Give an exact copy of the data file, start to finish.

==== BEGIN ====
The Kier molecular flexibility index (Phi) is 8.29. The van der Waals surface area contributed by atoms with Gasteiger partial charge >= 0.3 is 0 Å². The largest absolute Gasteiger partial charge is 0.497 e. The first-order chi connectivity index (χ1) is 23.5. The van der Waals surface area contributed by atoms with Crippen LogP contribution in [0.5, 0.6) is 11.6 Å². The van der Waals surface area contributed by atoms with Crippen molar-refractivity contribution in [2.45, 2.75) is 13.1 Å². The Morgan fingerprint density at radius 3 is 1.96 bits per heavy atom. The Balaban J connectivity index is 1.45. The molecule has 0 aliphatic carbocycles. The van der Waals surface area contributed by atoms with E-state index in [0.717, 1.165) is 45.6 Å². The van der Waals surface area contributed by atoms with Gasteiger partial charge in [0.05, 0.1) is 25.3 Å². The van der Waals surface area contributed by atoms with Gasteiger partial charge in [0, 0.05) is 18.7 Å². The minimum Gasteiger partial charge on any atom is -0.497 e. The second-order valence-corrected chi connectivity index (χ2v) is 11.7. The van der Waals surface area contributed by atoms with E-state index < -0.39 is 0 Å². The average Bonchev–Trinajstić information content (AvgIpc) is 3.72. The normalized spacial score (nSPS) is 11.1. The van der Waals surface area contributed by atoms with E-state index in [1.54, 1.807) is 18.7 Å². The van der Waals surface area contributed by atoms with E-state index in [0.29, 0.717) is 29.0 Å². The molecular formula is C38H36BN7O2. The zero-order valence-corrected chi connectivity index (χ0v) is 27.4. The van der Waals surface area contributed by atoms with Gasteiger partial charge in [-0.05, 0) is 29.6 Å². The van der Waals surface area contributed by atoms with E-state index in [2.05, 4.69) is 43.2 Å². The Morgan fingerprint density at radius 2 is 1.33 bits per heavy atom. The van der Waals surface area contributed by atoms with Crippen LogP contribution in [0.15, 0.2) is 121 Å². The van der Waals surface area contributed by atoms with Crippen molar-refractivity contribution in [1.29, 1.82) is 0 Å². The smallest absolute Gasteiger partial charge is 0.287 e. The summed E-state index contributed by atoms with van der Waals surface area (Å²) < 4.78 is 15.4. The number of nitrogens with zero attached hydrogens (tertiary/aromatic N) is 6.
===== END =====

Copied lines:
The Kier molecular flexibility index (Phi) is 8.29. The van der Waals surface area contributed by atoms with Gasteiger partial charge >= 0.3 is 0 Å². The largest absolute Gasteiger partial charge is 0.497 e. The first-order chi connectivity index (χ1) is 23.5. The van der Waals surface area contributed by atoms with Crippen LogP contribution in [0.5, 0.6) is 11.6 Å². The van der Waals surface area contributed by atoms with Crippen molar-refractivity contribution in [2.45, 2.75) is 13.1 Å². The Morgan fingerprint density at radius 3 is 1.96 bits per heavy atom. The Balaban J connectivity index is 1.45. The molecule has 0 aliphatic carbocycles. The van der Waals surface area contributed by atoms with E-state index in [0.717, 1.165) is 45.6 Å². The van der Waals surface area contributed by atoms with Gasteiger partial charge in [0.05, 0.1) is 25.3 Å². The van der Waals surface area contributed by atoms with Gasteiger partial charge in [0, 0.05) is 18.7 Å². The minimum Gasteiger partial charge on any atom is -0.497 e. The second-order valence-corrected chi connectivity index (χ2v) is 11.7. The van der Waals surface area contributed by atoms with E-state index < -0.39 is 0 Å². The average Bonchev–Trinajstić information content (AvgIpc) is 3.72. The normalized spacial score (nSPS) is 11.1. The van der Waals surface area contributed by atoms with E-state index in [1.54, 1.807) is 18.7 Å². The van der Waals surface area contributed by atoms with E-state index in [0.29, 0.717) is 29.0 Å². The molecular formula is C38H36BN7O2. The zero-order valence-corrected chi connectivity index (χ0v) is 27.4. The van der Waals surface area contributed by atoms with Gasteiger partial charge in [-0.05, 0) is 29.6 Å². The van der Waals surface area contributed by atoms with E-state index in [2.05, 4.69) is 43.2 Å². The Morgan fingerprint density at radius 2 is 1.33 bits per heavy atom. The van der Waals surface area contributed by atoms with Crippen LogP contribution in [0.15, 0.2) is 121 Å². The van der Waals surface area contributed by atoms with Crippen molar-refractivity contribution in [1.29, 1.82) is 0 Å². The smallest absolute Gasteiger partial charge is 0.287 e. The summed E-state index contributed by atoms with van der Waals surface area (Å²) < 4.78 is 15.4. The number of nitrogens with zero attached hydrogens (tertiary/aromatic N) is 6.